Lieutenant Jared Korn, USCG, was the Operations Officer aboard USCGC Adak, one of the six cutters deployed to PATFORCESWA. When asked about situations experienced while deployed within the Persian Gulf region, LT Korn described instances where Iranian vessels would approach the cutter and eventually depart. LT Korn to explained that in whole, the U.S. Coast Guard is an internationally recognizable symbol for aid, security, and is notably less threatening than a grey-hulled naval vessel within the Persian Gulf region.
The presence of the U.S. Coast Guard in the Persian Gulf has been an effective tool in deterrence of hostiles within the region. This model can and should be applied to the other strategic chokepoints around the world. In 2014 the Panama Canal was faced with 44 reported piracy attacks, the Suez Canal is similarly plagued with piracy, off the coast of Somalia pirates have collected ransoms for over 10,000 dollars.12 Other strategic chokepoints such as the Strait of Gibraltar, Strait of Malacca, and Strait of Bab el-Mandeb would also benefit from the presence of the U.S. Coast Guard within their regions. Although these regions are not experiencing as severe of a threat to their maritime trade route imminently, prevention-based presence could avoid severe consequences of trade shutdown in these strategic chokepoints. The best way to do this is to grow the U.S. Coast Guard’s patrol craft fleet internationally as well as the training programs which aid in the diplomatic relations and sovereignty of nations’ security.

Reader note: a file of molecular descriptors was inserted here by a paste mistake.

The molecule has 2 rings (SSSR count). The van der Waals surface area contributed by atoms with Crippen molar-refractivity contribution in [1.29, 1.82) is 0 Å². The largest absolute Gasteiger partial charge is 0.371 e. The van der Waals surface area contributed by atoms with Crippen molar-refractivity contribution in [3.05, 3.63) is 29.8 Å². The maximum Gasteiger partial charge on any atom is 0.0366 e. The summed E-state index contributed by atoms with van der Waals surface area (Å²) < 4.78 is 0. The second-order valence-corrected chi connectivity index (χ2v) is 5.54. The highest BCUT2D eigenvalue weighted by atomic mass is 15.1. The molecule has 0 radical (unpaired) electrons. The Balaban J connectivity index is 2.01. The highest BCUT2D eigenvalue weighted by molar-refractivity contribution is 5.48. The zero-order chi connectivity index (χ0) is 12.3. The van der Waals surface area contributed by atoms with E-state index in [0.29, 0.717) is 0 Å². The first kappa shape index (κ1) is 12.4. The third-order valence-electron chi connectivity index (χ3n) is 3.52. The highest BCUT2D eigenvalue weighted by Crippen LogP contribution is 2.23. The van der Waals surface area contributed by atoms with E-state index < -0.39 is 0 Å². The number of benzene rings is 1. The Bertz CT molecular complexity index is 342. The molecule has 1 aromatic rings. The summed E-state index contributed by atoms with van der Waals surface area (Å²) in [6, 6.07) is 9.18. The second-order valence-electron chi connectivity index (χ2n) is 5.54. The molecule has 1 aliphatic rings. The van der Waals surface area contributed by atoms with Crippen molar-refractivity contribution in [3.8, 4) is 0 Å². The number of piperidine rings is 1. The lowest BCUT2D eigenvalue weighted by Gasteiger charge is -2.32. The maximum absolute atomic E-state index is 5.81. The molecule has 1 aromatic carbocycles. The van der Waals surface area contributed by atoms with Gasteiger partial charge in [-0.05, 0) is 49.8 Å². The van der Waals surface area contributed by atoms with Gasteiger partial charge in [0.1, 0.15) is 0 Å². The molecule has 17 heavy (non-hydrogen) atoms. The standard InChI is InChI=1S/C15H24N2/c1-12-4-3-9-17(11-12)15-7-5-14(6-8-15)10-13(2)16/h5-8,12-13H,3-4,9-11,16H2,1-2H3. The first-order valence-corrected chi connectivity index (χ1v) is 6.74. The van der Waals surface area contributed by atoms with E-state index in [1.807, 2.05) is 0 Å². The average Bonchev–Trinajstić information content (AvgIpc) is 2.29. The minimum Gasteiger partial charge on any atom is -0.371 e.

Although the solution of expanding the Coast Guard’s mission internationally is possible, it does have two potential obstacles. The first obstacle is public perception, the second, asset availability. Public perception of law enforcement today is already at an all-time low. By allowing our only armed service with law enforcement capabilities to shift its mission internationally the United States runs the risk of the American people’s perceptions shifting as well. The positive perception by the American people of the Coast Guard is at risk of being diminished due to the perception of war-like actions by our domestic maritime law enforcement. More clearly, however, is the logistics. As the smallest branch of the armed services the U.S. Coast Guard accomplishes its mission set with just a fraction of the assets, personnel, and budget as her Department of Defense counterparts. Expanding the mission set of the Coast Guard will only spread these resources more thin without congressional budgetary aid to gradually build up international forces overseas.
The solution to the problem of securing strategic maritime passageways is a complex one. The solution cannot escalate tensions, must facilitate international cooperation, be non-intrusive, and help bolster nations’ forces. In many of the strategic chokepoints around the world, tensions run high. The necessity for diplomatic operations makes the Coast Guard the best choice to accomplish this mission. Expanding the United States Coast Guard’s assets and programs internationally will allow for these requirements to be met and give the United States a strategic advantage in the control of international maritime security.
Victoria Castleberry is a junior at the Coast Guard Academy. She hopes to become a Deck Watch Officer and drive big white boats somewhere south of the Mason-Dixon Line and attend law school.
This article appears courtesy of CIMSEC and may be found in its original form (including footnotes and references) at http://cimsec.org/saving-lives-maritime-passageways-coast-guard-maritime-chokepoints/32151.
The opinions expressed herein are the author's and not necessarily those of The Maritime Executive.